Connected a new mains cord and checked for continuity of the primary of the mains transformer. It was OK. Checked the secondary, both HT and 6V for the filaments and dial bulb. It was also OK. Connected the wires to the mains and checked the AC voltages that should be present at Pin 1 and 7 of EZ80 valve. It was reading 240V each. Checked ESR of the 50mfd+50mfd Can Capacitor. It was Ok. Switched off mains, inserted EZ80 valve and checked the DC output at pin 3. It was very low, only around 110V. Suspected problem with the Valve. Replaced the valve with a new one from my stock. Same reading. So, I disconnected all the loads from the B+ and Secondary and checked. It was still low. So, I knew the culprit is the can capacitor, which is shorting when fed with voltage. So, cut the wires from the bottom and connected two 47/450 capacitors at the bottom.
Connected to mains and checked the DC Voltage at Pin 3 of EZ80, it was showing 300V DC (A good valve, indeed!). Disconnected the mains, discharged the capacitors and checked the continuity at the primary and secondary of the audio output transformer. It was ok. Checked the resistors in the B+ line. Found a few resistors burnt, value far above and saw one cracked coupling capacitor. Replaced all these. Checked all other resistors and found these to be ok. Look at all the trouble making components and mess making wires removed:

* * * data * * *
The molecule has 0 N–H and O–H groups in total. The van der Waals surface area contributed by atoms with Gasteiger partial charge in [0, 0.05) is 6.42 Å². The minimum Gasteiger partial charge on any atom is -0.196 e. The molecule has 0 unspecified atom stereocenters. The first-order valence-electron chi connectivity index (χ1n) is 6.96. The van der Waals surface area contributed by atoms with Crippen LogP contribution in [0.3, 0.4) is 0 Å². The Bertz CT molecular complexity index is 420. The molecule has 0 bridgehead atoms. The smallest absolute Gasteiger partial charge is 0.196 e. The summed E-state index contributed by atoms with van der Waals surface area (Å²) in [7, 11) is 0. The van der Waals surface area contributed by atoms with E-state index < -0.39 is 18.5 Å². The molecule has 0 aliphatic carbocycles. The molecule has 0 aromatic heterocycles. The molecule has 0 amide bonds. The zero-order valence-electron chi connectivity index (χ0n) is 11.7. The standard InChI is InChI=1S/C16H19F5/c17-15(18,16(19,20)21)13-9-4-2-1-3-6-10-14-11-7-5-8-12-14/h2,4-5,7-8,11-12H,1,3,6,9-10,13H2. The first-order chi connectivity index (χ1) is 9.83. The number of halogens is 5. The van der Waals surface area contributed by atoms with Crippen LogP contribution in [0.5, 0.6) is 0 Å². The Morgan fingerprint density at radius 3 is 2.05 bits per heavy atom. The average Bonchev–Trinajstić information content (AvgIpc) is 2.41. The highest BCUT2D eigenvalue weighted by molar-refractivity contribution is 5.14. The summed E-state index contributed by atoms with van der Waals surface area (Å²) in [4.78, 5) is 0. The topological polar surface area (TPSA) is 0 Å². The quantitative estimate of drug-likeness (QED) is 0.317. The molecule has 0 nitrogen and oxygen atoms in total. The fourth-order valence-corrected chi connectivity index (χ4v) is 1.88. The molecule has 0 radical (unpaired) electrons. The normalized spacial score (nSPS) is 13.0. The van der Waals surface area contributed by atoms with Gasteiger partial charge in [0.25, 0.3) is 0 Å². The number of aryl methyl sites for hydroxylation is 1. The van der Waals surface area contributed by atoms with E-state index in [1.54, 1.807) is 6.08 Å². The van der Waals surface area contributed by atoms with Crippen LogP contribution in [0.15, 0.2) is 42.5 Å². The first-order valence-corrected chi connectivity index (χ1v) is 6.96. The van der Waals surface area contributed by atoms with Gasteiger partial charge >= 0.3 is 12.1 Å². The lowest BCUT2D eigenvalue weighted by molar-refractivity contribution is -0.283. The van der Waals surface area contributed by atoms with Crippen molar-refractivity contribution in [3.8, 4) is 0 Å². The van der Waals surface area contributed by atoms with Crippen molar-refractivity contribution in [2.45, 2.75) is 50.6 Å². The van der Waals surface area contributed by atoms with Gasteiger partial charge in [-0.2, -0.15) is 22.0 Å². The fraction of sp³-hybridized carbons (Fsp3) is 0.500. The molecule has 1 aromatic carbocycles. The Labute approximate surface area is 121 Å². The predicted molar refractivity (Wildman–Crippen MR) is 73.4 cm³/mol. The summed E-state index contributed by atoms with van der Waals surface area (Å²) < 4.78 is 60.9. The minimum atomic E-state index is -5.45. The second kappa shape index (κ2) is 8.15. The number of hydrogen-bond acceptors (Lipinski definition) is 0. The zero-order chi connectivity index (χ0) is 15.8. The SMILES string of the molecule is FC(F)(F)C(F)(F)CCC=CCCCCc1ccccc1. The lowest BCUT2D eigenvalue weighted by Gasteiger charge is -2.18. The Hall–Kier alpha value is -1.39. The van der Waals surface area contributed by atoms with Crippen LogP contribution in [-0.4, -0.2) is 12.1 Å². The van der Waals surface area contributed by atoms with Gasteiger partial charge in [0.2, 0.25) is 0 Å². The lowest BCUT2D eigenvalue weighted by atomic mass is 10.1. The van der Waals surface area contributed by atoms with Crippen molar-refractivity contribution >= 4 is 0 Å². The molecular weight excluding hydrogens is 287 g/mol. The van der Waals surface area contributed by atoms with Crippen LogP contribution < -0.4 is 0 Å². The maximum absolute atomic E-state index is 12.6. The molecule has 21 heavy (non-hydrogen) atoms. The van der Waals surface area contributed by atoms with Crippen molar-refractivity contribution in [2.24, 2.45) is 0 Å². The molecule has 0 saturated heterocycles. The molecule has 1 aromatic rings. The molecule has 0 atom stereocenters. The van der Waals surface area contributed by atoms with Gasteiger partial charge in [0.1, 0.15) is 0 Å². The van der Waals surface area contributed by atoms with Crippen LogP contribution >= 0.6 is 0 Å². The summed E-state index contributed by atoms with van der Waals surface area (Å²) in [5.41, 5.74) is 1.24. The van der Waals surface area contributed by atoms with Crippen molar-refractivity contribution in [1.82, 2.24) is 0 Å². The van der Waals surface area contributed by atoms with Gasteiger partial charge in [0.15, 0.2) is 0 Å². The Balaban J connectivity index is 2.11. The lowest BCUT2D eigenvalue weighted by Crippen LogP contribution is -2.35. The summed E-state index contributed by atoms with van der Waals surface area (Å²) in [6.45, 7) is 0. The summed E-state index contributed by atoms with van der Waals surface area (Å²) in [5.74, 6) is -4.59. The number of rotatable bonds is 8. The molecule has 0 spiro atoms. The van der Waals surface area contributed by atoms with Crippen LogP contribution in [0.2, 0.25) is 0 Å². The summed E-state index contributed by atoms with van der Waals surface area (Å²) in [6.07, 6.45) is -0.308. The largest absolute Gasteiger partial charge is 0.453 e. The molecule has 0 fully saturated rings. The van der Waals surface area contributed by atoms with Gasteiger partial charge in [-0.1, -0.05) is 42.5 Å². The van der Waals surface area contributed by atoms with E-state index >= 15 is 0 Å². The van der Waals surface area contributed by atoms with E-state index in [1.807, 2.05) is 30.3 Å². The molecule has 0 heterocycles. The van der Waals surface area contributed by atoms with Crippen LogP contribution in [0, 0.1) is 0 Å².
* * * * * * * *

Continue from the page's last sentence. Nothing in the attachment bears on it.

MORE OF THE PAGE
Inserted the EBC81 (preamp) and EL84 (Power Amp) valves. Connected a pair of long wires at the output transformer secondary for connecting to a test speaker. Switched on, waited, and got the consoling and pleasant audio hum at the speakers. Touched the hot pin of the Volume Control and got a crackling noise, which means everything is ok in the audio stage. Switched off and waited for the B+ to get discharged. Checked the primary and secondary of both IFTS. Found the primary of Oscillator IFT was open. Removed the IFT, opened it, removed the coil and rewound it by hand as I did last time (Please see my earlier article on Philips Valve Radio Repair). Refit the IFT. Switched on and heard bursting and crackling noises, and noticed that ECH81 valve was arcing inside. Switched off immediately. Removed the valve. Switched on and again got the same noise. First I thought it was in some coupling capacitors or on feed back circuit. So isolated these one by one, but with the same result. So, my attention went to the valve base. Switched on and observed the valve base from underneath after switching off the table lamp. I could see visible arcing between pin 7 and 8. Checked voltage at pin 7. See what I saw, the meter was showing 223V DC present at pin 7, which should not be!